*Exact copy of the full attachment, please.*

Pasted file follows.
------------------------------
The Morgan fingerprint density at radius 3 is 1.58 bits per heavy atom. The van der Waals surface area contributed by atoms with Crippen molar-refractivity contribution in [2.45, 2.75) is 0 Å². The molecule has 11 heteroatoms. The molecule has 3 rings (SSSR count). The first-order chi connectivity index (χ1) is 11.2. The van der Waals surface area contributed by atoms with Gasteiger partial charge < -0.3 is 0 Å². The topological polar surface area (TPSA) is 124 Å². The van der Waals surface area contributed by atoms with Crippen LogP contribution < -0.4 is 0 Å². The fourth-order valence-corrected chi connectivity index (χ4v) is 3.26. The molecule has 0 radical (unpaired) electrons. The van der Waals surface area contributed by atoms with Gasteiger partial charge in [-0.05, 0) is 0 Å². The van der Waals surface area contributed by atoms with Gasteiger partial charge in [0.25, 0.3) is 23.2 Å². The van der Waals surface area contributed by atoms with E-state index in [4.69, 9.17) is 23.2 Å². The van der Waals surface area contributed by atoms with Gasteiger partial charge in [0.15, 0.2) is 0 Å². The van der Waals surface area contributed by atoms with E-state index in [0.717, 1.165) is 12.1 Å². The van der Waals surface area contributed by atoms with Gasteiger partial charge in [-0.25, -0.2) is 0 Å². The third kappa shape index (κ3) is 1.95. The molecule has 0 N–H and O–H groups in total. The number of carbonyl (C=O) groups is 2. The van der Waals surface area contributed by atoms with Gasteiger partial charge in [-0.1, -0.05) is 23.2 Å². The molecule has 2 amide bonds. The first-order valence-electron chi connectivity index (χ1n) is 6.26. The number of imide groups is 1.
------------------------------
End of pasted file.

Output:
The Morgan fingerprint density at radius 3 is 1.58 bits per heavy atom. The van der Waals surface area contributed by atoms with Crippen molar-refractivity contribution in [2.45, 2.75) is 0 Å². The molecule has 11 heteroatoms. The molecule has 3 rings (SSSR count). The first-order chi connectivity index (χ1) is 11.2. The van der Waals surface area contributed by atoms with Gasteiger partial charge < -0.3 is 0 Å². The topological polar surface area (TPSA) is 124 Å². The van der Waals surface area contributed by atoms with Crippen LogP contribution < -0.4 is 0 Å². The fourth-order valence-corrected chi connectivity index (χ4v) is 3.26. The molecule has 0 radical (unpaired) electrons. The van der Waals surface area contributed by atoms with Gasteiger partial charge in [-0.05, 0) is 0 Å². The van der Waals surface area contributed by atoms with Gasteiger partial charge in [0.25, 0.3) is 23.2 Å². The van der Waals surface area contributed by atoms with E-state index in [4.69, 9.17) is 23.2 Å². The van der Waals surface area contributed by atoms with Gasteiger partial charge in [0.15, 0.2) is 0 Å². The van der Waals surface area contributed by atoms with E-state index in [0.717, 1.165) is 12.1 Å². The van der Waals surface area contributed by atoms with Gasteiger partial charge in [-0.25, -0.2) is 0 Å². The third kappa shape index (κ3) is 1.95. The molecule has 0 N–H and O–H groups in total. The number of carbonyl (C=O) groups is 2. The van der Waals surface area contributed by atoms with Gasteiger partial charge in [-0.1, -0.05) is 23.2 Å². The molecule has 2 amide bonds. The first-order valence-electron chi connectivity index (χ1n) is 6.26. The number of imide groups is 1.